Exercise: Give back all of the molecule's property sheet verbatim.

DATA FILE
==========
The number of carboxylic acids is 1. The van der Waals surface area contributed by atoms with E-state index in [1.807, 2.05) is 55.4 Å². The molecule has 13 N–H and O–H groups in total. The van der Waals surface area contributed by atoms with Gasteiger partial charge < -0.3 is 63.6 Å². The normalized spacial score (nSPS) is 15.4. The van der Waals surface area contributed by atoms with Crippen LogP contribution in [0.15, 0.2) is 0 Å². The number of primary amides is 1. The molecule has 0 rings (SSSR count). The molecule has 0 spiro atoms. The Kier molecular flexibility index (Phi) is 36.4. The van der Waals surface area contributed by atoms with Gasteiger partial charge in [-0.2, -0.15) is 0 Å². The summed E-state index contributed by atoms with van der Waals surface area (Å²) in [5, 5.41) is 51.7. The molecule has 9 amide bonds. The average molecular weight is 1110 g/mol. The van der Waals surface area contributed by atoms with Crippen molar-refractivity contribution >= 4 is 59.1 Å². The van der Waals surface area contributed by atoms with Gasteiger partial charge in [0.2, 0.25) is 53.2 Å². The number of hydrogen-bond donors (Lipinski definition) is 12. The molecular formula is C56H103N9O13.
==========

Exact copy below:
The number of carboxylic acids is 1. The van der Waals surface area contributed by atoms with E-state index in [1.807, 2.05) is 55.4 Å². The molecule has 13 N–H and O–H groups in total. The van der Waals surface area contributed by atoms with Gasteiger partial charge < -0.3 is 63.6 Å². The normalized spacial score (nSPS) is 15.4. The van der Waals surface area contributed by atoms with Crippen LogP contribution in [0.15, 0.2) is 0 Å². The number of primary amides is 1. The molecule has 0 rings (SSSR count). The molecule has 0 spiro atoms. The Kier molecular flexibility index (Phi) is 36.4. The van der Waals surface area contributed by atoms with Gasteiger partial charge in [-0.2, -0.15) is 0 Å². The summed E-state index contributed by atoms with van der Waals surface area (Å²) in [5, 5.41) is 51.7. The molecule has 9 amide bonds. The average molecular weight is 1110 g/mol. The van der Waals surface area contributed by atoms with Crippen molar-refractivity contribution >= 4 is 59.1 Å². The van der Waals surface area contributed by atoms with Gasteiger partial charge in [0.2, 0.25) is 53.2 Å². The number of hydrogen-bond donors (Lipinski definition) is 12. The molecular formula is C56H103N9O13.